pseudocowpox


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milk·ers' nod·ules

an infection of cows' udders by pseudocowpox virus, a member of the Poxviridae, that is transmitted to the fingers and hands of milkers, producing nodules and lymphangitis, and occasionally widespread papular or papulovesicular eruptions; human infection is transferable to uninfected cows.

pseudocowpox

/pseu·do·cow·pox/ (-kou´poks) paravaccinia.

pseudocowpox

an infectious disease of the skin of teats of cows caused by a paravaccinia virus. Typical lesions commence as erythema, progress to a vesicle, pustule or scab which is shed leaving a horseshoe-shaped ring of small scabs. Persons milking the cows may develop lesions on their hands. Called also milker's nodule.
References in periodicals archive ?
Other members of this genus--namely, orf virus, pseudocowpox virus, and bovine papular stomatitis virus--commonly infect domestic ruminants and pose a minor occupational hazard to producers of sheep, goat, and cattle.
Recent isolates of parapoxvirus of Finnish reindeer (Rangifer tarandus tarandus) are closely related to bovine pseudocowpox virus.
Other related viruses include pseudocowpox in cows, and a disease called orf that affects sheep.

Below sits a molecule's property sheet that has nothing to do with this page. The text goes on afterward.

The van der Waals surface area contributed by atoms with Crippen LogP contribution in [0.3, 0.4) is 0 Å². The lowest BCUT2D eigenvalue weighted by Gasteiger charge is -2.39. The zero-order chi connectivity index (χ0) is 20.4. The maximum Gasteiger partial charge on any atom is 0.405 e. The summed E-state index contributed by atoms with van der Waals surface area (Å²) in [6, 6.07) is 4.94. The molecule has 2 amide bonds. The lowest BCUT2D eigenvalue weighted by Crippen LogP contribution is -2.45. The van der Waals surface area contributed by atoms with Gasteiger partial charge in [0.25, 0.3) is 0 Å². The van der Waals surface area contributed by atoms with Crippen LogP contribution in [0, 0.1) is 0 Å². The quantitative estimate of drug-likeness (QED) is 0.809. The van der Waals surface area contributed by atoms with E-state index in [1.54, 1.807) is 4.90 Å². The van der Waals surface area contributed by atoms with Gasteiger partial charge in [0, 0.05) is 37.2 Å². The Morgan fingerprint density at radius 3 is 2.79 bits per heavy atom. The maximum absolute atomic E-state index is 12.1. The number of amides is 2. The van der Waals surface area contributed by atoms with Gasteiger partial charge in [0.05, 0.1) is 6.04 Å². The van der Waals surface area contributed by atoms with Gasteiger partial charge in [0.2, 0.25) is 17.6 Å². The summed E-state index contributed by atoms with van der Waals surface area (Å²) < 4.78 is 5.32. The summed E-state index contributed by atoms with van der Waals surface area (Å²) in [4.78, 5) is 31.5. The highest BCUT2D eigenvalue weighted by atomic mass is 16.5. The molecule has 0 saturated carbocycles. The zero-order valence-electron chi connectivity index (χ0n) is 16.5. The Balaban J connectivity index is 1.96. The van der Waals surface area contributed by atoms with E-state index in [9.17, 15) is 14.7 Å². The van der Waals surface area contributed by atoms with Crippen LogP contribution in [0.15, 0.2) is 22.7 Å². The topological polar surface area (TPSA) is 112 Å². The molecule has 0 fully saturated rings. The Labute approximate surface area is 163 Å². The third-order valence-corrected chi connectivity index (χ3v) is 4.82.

The genus Parapoxvirus (family Poxviridae, subfamily Chordopoxvirinae) comprises several members: orf virus (OV), bovine papular stomatitis virus (BPSV), pseudocowpox virus (PCPV), and parapox of red deer in New Zealand virus (PVNZ).
DNA virus isolates from tissue culture samples used to test GreeneChip performance Virus Genus Sealpoxvirus 1 * Parapoxvirus Pseudocowpox virus ([dagger]) Parapoxvirus Orf virus ([dagger]) Parapoxvirus Cowpox virus ([dagger]) Orthopoxvirus Human herpesvirus ([dagger]) * Simplexvirus Gallid herpesvirus 1 ([dagger]) Iltovirus Human adenovirus E (HAdV-4) ([double dagger]) Mastadenovirus Human adenovirus C (HAdV-5) ([double dagger]) Mastadenovirus * University of Florida, Gainesville, FL, USA.
To the long list of bovine viruses cited in this paper, it seems necessary to add another, the pseudocowpox virus, a widespread parapoxvirus that may infect humans.
Pseudocowpox virus is easily differentiated from orthopoxviruses such as vaccinia virus by the virus's peculiar form on transmission electron microscopy scan, but polymerase chain reaction is probably the best detection method (4).
Such diseases, characterized by the appearance of nodular and pustular lesions on bovine teats, are frequently related to viral infections such as bovine herpes mammillitis, pseudocowpox, and cowpox infections (9-12).